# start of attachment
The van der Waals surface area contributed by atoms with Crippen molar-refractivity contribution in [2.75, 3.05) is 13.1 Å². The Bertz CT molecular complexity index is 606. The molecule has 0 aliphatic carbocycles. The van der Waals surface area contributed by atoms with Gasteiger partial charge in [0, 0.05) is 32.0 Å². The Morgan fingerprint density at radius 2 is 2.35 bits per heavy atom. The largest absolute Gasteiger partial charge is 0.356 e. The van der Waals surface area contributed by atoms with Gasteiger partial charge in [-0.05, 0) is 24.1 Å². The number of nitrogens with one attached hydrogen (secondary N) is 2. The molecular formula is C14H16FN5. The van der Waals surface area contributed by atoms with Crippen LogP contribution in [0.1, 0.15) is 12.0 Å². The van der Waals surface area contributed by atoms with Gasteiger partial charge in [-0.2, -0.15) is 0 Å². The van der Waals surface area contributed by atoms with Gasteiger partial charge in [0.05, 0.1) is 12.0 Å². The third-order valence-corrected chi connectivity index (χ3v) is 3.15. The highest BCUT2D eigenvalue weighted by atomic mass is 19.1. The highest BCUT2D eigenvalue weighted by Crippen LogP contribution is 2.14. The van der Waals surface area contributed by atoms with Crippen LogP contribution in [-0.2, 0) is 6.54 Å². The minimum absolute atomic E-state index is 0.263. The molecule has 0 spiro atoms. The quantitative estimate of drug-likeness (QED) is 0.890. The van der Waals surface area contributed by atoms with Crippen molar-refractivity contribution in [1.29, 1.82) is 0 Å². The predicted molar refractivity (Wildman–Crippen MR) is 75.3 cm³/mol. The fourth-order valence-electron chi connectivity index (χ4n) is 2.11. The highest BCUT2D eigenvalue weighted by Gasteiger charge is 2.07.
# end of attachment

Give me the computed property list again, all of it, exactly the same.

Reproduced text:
The van der Waals surface area contributed by atoms with Crippen molar-refractivity contribution in [2.75, 3.05) is 13.1 Å². The Bertz CT molecular complexity index is 606. The molecule has 0 aliphatic carbocycles. The van der Waals surface area contributed by atoms with Gasteiger partial charge in [0, 0.05) is 32.0 Å². The Morgan fingerprint density at radius 2 is 2.35 bits per heavy atom. The largest absolute Gasteiger partial charge is 0.356 e. The van der Waals surface area contributed by atoms with Gasteiger partial charge in [-0.05, 0) is 24.1 Å². The number of nitrogens with one attached hydrogen (secondary N) is 2. The molecular formula is C14H16FN5. The van der Waals surface area contributed by atoms with Crippen LogP contribution in [0.1, 0.15) is 12.0 Å². The van der Waals surface area contributed by atoms with Gasteiger partial charge in [-0.2, -0.15) is 0 Å². The van der Waals surface area contributed by atoms with Gasteiger partial charge in [0.05, 0.1) is 12.0 Å². The third-order valence-corrected chi connectivity index (χ3v) is 3.15. The highest BCUT2D eigenvalue weighted by atomic mass is 19.1. The highest BCUT2D eigenvalue weighted by Crippen LogP contribution is 2.14. The van der Waals surface area contributed by atoms with Crippen LogP contribution in [-0.2, 0) is 6.54 Å². The minimum absolute atomic E-state index is 0.263. The molecule has 0 spiro atoms. The quantitative estimate of drug-likeness (QED) is 0.890. The van der Waals surface area contributed by atoms with Crippen molar-refractivity contribution in [1.29, 1.82) is 0 Å². The predicted molar refractivity (Wildman–Crippen MR) is 75.3 cm³/mol. The fourth-order valence-electron chi connectivity index (χ4n) is 2.11. The highest BCUT2D eigenvalue weighted by Gasteiger charge is 2.07.